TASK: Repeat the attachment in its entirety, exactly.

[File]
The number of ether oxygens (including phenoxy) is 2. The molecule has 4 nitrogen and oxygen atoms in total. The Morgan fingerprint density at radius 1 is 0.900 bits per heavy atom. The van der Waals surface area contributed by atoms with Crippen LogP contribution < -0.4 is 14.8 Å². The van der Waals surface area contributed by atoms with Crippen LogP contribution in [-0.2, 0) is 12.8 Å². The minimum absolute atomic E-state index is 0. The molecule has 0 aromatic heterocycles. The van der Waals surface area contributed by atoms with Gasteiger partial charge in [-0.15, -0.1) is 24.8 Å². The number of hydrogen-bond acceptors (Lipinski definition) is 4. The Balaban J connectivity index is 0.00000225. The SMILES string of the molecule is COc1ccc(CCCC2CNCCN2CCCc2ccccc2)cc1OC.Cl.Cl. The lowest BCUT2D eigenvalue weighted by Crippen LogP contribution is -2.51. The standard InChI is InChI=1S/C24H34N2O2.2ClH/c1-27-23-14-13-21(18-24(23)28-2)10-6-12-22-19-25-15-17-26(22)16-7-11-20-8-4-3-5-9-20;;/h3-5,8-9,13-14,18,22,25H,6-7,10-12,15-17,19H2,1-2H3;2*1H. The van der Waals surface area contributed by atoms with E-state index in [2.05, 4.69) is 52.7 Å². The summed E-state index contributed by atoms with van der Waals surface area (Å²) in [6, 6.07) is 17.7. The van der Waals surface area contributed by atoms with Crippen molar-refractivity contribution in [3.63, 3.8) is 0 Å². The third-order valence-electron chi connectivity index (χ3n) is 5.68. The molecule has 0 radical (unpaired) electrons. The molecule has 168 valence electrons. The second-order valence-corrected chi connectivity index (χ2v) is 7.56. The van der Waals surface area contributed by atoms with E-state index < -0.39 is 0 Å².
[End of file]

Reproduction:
The number of ether oxygens (including phenoxy) is 2. The molecule has 4 nitrogen and oxygen atoms in total. The Morgan fingerprint density at radius 1 is 0.900 bits per heavy atom. The van der Waals surface area contributed by atoms with Crippen LogP contribution < -0.4 is 14.8 Å². The van der Waals surface area contributed by atoms with Crippen LogP contribution in [-0.2, 0) is 12.8 Å². The minimum absolute atomic E-state index is 0. The molecule has 0 aromatic heterocycles. The van der Waals surface area contributed by atoms with Gasteiger partial charge in [-0.15, -0.1) is 24.8 Å². The number of hydrogen-bond acceptors (Lipinski definition) is 4. The Balaban J connectivity index is 0.00000225. The SMILES string of the molecule is COc1ccc(CCCC2CNCCN2CCCc2ccccc2)cc1OC.Cl.Cl. The lowest BCUT2D eigenvalue weighted by Crippen LogP contribution is -2.51. The standard InChI is InChI=1S/C24H34N2O2.2ClH/c1-27-23-14-13-21(18-24(23)28-2)10-6-12-22-19-25-15-17-26(22)16-7-11-20-8-4-3-5-9-20;;/h3-5,8-9,13-14,18,22,25H,6-7,10-12,15-17,19H2,1-2H3;2*1H. The van der Waals surface area contributed by atoms with E-state index in [2.05, 4.69) is 52.7 Å². The summed E-state index contributed by atoms with van der Waals surface area (Å²) in [6, 6.07) is 17.7. The van der Waals surface area contributed by atoms with Crippen molar-refractivity contribution in [3.63, 3.8) is 0 Å². The third-order valence-electron chi connectivity index (χ3n) is 5.68. The molecule has 0 radical (unpaired) electrons. The molecule has 168 valence electrons. The second-order valence-corrected chi connectivity index (χ2v) is 7.56. The van der Waals surface area contributed by atoms with E-state index < -0.39 is 0 Å².